In 2001 the meeting was cancelled due to the foot and mouth crisis, but with over a month until this year's meeting there is hope a similar situation can be avoided.
A statement by Cheltenham read: "We are in contact with the British Horseracing Authority on this matter, who are handling it on behalf of British racing and providing regular updates. The festival isn't for five weeks and we hope that the BHA's early actions will resolve this matter quickly."
Thurles staged the only meeting in Ireland as scheduled on Thursday, and runners from Britain will not be permitted to race in Ireland until further notice.
What is equine influenza?
Equine influenza, sometimes referred to as equine flu or horse flu, is a highly contagious respiratory infection. An infected horse will show clinical signs similar to those of human flu and will be infectious for about a week. Tens of thousands of horses can be affected by one outbreak. Although rarely fatal, it can have a huge impact on competition and breeding due to restriction of horse movements.
The BHA was informed on Wednesday evening by the Animal Health Trust about the three confirmed cases at the McCain stable. With McCain-trained horses running in Britain this week that potentially exposed a significant number of horses from yards across Britain and in Ireland.
All racecourses that have had a McCain runner over the last three days have been requested to carry out a "deep clean" of their premises. BHA procedures state that a racecourse cannot race for at least four days following a deep clean having taken place.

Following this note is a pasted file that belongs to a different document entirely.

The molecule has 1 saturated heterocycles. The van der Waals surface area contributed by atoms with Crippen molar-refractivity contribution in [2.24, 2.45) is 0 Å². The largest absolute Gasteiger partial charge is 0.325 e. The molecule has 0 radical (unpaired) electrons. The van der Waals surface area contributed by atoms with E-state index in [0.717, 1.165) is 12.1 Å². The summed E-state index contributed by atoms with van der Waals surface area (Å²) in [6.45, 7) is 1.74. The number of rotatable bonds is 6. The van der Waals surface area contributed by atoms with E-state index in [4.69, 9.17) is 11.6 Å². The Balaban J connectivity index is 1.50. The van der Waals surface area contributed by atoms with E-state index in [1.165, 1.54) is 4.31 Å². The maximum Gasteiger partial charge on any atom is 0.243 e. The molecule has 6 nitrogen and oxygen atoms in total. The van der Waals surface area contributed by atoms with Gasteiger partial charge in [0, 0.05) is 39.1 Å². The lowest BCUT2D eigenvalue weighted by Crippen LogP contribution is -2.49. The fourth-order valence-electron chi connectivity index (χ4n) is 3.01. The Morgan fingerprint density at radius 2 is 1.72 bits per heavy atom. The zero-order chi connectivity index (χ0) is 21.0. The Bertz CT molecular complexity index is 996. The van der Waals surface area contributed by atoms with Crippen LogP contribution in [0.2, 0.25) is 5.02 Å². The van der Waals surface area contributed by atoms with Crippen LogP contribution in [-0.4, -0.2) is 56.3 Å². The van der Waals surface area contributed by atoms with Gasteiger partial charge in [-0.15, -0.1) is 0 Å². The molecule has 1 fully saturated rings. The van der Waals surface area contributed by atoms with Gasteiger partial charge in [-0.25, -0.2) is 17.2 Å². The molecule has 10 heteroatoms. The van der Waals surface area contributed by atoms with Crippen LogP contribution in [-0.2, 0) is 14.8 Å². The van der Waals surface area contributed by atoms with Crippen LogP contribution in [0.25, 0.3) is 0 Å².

Ayr and Ludlow confirmed the BHA had ordered a "level 2 deep clean" which requires the racecourses to disinfect all facilities where horses were prepared pre- and post-racing.
The outbreak was discussed in parliament on Thursday. Labour MP Conor McGinn called on the Department for Environment, Food and Rural Affairs to work with the racing industry on the issue as a priority during business questions to the Leader of the House of Commons Andrea Leadsom.
Cases of equine influenza had been reported in recent weeks, originally in France but spreading to Ireland and Britain. The BHA issued a warning to racing professionals on January 19 but, until now, no cases in Britain had been confirmed from active yards in vaccinated horses.
While all British racehorses are vaccinated against equine influenza, this strain has affected vaccinated horses. According to the BHA, the disease may be serious in unvaccinated horses, although symptoms in vaccinated horses are usually mild and transient. It is highly contagious. Humans are not at risk from the virus although they can carry and transmit it.
The Department for Environment Food & Rural Affairs said the decision to suspend racing had been taken solely by the BHA.
A spokesperson for Defra said: "The disease is not notifiable in the UK and there's no public health risk. At the moment the decision to suspend racing sits entirely with the British Horseracing Authority."
The Jockey Club Estate's schooling grounds in Lambourn have been closed to outside horses as a precaution, a move which was reciprocated for Newmarket's gallops.